If you’re designing something for production, it’s better to include pads for bypass capacitors and then remove them or reduce their value if it turns out you can get away with it.

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I’ve finished laying out the pcb, I think it came out ok, all the important data lines aren’t too long(or at least, I think so) and the ground plane isn’t carved like swiss cheese, unlike all my previous attempts. What do you think?

It looks pretty good.

The silk screen for C8 is on top of the display connector. You should move it.

I didn’t even notice it, I sure have to move it. I will finally be able to order the board now, thank you so much for your precious help!

Hi, I was looking at the OLED panel’s datasheet for another project, and I’ve realized that I haven’t connected the unused data bus pins to ground(datasheet on page 8)! Is it going to work anyway? I have some small 0.1mm wire so I could manage to connect them to ground externally, so it’s not a big problem, but it would look kind of ugly

I’ve never tried it and have never seen it done, so I can’t say. All 5 pins that need to be grounded (21 - 25) are beside each other, so you could short them all with a single bare wire run across them with one end tied to ground. It probably wouldn’t look too bad.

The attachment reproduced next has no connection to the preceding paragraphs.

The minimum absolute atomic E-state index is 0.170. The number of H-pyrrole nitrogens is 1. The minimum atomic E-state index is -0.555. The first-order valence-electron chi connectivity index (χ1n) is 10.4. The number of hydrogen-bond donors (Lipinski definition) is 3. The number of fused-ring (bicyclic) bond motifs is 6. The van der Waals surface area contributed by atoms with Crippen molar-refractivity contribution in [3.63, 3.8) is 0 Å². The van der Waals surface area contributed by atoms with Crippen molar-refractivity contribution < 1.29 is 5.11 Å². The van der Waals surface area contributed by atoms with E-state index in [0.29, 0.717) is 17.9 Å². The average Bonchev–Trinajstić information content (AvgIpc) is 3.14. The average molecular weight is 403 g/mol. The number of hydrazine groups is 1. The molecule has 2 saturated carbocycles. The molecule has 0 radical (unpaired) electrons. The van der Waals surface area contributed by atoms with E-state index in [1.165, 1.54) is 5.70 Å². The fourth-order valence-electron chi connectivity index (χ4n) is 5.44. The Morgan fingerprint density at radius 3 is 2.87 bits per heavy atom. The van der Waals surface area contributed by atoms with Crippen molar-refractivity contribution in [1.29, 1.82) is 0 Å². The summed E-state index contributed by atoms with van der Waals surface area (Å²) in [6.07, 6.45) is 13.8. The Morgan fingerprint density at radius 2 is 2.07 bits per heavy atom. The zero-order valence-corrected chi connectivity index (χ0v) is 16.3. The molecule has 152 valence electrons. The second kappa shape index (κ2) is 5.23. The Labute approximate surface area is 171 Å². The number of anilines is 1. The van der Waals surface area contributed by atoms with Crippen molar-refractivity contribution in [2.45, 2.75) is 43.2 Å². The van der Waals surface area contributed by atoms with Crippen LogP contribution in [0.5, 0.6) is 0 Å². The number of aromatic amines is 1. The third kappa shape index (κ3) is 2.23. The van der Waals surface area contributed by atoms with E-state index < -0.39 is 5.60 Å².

Another option may be to scrape away a small strip of solder mask above the pins and connect them to the exposed GND by solder bridges. There’s a nice “finger” of ground plane above the pins that you need to ground.

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Yes I think I’m going to use the small 0.1mm copper wire, I was considering to add the fixed pcbs to the current order but it’s going to take 7 euros and 1 extra day to make them so it’s not really worth it

The boards have arrived today and they look beautiful😍!

I’ve already soldered the battery management and the LDO and they work, I get the battery voltage if I measure between B+ and GND, the first time I measured 1.5 from B+ and GND and after some time I decided to read the DW01 datasheet and I noticed that it said

Note: When a battery is connected for the first time, it may not enter the normal condition (dischargeable may not be enabled). In this case, short the CS and VSS pins or connect to a charger to restore to the normal condition.

I had already connected a charger but it didn’t work, so I shorted VSS and CS and it started to work correctly. And then I got 3.3 volts when I measured between VCC and GND. The leds turn on and off correctly when the battery is chargind and when it’s full. I’ll have to replace the red LED because I kept the soldering iron too much time when soldering it and now it stays on even when it shouldn’t( I know for sure it’s damaged because the same thing happened with the green one)

Tomorrow I’ll solder the microcontroller, I hope everything goes as smoothly as it went today!

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You can’t damage a LED in a way that it would stay on when it shouldn’t. A LED turns on when current flows though it. For this LED, the current is controlled by the TP4056 charge control IC, which pulls pin 7 (CHRG) to GND level to turn it on.